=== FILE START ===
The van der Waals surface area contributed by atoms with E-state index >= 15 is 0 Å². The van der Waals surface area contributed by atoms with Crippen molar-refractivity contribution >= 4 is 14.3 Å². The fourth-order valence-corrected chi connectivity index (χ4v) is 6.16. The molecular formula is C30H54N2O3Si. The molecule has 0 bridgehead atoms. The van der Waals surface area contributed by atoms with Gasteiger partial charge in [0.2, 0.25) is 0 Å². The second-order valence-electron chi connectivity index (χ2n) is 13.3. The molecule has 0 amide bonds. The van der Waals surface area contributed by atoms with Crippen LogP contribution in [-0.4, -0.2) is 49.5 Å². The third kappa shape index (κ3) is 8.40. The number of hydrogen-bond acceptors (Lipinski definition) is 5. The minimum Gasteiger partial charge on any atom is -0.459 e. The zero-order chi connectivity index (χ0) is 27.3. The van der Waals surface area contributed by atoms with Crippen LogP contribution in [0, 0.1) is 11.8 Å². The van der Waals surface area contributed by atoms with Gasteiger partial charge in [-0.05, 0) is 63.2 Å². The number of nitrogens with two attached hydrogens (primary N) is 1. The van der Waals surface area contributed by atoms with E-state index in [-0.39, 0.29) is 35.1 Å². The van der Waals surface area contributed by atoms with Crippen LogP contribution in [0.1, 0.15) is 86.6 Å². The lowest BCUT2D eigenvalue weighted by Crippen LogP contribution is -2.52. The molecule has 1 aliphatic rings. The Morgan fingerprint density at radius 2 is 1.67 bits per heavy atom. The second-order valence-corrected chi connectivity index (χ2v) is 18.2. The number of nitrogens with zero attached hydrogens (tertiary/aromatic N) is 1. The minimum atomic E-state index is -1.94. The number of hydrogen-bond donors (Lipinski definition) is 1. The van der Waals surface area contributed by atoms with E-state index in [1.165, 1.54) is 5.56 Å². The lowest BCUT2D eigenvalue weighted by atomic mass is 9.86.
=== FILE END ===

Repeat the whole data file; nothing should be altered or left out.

The van der Waals surface area contributed by atoms with E-state index >= 15 is 0 Å². The van der Waals surface area contributed by atoms with Crippen molar-refractivity contribution >= 4 is 14.3 Å². The fourth-order valence-corrected chi connectivity index (χ4v) is 6.16. The molecular formula is C30H54N2O3Si. The molecule has 0 bridgehead atoms. The van der Waals surface area contributed by atoms with Gasteiger partial charge in [0.2, 0.25) is 0 Å². The second-order valence-electron chi connectivity index (χ2n) is 13.3. The molecule has 0 amide bonds. The van der Waals surface area contributed by atoms with Crippen LogP contribution in [-0.4, -0.2) is 49.5 Å². The third kappa shape index (κ3) is 8.40. The number of hydrogen-bond acceptors (Lipinski definition) is 5. The minimum Gasteiger partial charge on any atom is -0.459 e. The zero-order chi connectivity index (χ0) is 27.3. The van der Waals surface area contributed by atoms with Crippen LogP contribution in [0, 0.1) is 11.8 Å². The van der Waals surface area contributed by atoms with Gasteiger partial charge in [-0.05, 0) is 63.2 Å². The number of nitrogens with two attached hydrogens (primary N) is 1. The van der Waals surface area contributed by atoms with E-state index in [-0.39, 0.29) is 35.1 Å². The van der Waals surface area contributed by atoms with Crippen LogP contribution in [0.1, 0.15) is 86.6 Å². The lowest BCUT2D eigenvalue weighted by Crippen LogP contribution is -2.52. The molecule has 1 aliphatic rings. The Morgan fingerprint density at radius 2 is 1.67 bits per heavy atom. The second-order valence-corrected chi connectivity index (χ2v) is 18.2. The number of nitrogens with zero attached hydrogens (tertiary/aromatic N) is 1. The minimum atomic E-state index is -1.94. The number of hydrogen-bond donors (Lipinski definition) is 1. The van der Waals surface area contributed by atoms with E-state index in [1.165, 1.54) is 5.56 Å². The lowest BCUT2D eigenvalue weighted by atomic mass is 9.86.